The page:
“Webinar on Cesarean Section Safety and Quality in Low-Resource Settings: Highlights from a Global Technical Consultation”- November 9, 2017. Cesarean section provision has expanded rapidly in low- and middle-income countries (LMICs). While this includes needed growth in emergency obstetric and newborn care, evidence indicates that many cesarean sections are performed in settings where minimum standards for care quality and surgical safety cannot be met. Iatrogenic fistula resulting from cesarean section now accounts for a substantial proportion of fistula incidence in LMICs.
The Fistula Care Plus project and the Maternal Health Task Force recently convened a consultation to understand the causes of and potential solutions to this challenge. Participants included clinicians and researchers in LMICs, at global institutions, and in the United States. Following presentations of global cesarean section trends, participants discussed flashpoints in safety and quality (e.g., workforce density, task shifting, clinical decision making, and client rights). The proceedings showcased evidence of severe gaps (e.g., staffing, infrastructure, protocols) undermining cesarean section care quality and surgical safety and public health impacts of cesarean section underuse and overuse. Participants identified a consensus agenda to respond to these challenges through action across the maternal, newborn, and safe surgery communities. Implementation of this agenda is essential for realizing the potential impacts of universal access to essential obstetric surgery.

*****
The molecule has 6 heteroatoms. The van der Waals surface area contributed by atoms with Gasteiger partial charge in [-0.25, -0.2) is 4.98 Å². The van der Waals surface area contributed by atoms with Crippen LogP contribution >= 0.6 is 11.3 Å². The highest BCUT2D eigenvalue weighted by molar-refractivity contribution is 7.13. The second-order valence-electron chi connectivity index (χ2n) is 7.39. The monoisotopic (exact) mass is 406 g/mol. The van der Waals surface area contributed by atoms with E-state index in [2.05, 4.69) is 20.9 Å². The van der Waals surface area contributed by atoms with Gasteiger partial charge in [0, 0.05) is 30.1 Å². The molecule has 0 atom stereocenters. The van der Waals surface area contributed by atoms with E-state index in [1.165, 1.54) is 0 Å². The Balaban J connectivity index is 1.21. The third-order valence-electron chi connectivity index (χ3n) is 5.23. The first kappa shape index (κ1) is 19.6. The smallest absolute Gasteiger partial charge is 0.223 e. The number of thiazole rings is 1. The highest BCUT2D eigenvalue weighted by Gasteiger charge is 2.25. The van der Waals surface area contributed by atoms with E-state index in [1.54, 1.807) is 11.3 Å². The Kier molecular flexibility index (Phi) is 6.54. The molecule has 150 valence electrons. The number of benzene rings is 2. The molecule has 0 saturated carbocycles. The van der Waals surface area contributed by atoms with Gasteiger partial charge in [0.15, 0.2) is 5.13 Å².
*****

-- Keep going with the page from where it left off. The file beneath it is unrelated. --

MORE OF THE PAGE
“Obstructed labor does not end at delivery: Strengthening postpartum care following prolonged/obstructed labor” – June 20, 2017. The USAID-funded Fistula Care Plus project of EngenderHealth convened a breakfast panel discussion cosponsored by Bard Medical on postpartum care following prolonged/obstructed labor (P/OL) at the 31st International Confederation of Midwives (ICM) Triennial Congress in Toronto, Canada. The panel was moderated by Dr. Lauri Romanzi, FC+ Director, and involved the following panelists: 1) Vandana Tripathi, FC+ Deputy Director; 2) Pandora Hardtman, International Midwifery Consultant; 3) Ekpoanwan Esienumoh, Senior Lecturer and Professor of Midwifery at University of Calabar, Nigeria; and 4) Jeffrey M. Smith, Vice President, Jhpiego. Panelists discussed gaps in guidelines for intrapartum and postpartum care, and highlighted practices to prevent and manage morbidity, focusing on bladder care and urinary catheterization, as well as sepsis prevention, recognition, and treatment.
“After Fistula Repair: Understanding Women’s Needs” – April 10, 2017.
The USAID-funded Fistula Care Plus project of EngenderHealth hosted a webinar discussion on understanding women’s needs after fistula repair in Uganda on Monday, April 10, 2017. Genital fistula, whether obstetric, iatrogenic, or from other causes, is a devastating condition with profound health and psychosocial impacts. Surgical repair can restore continence to women who have been living with fistula.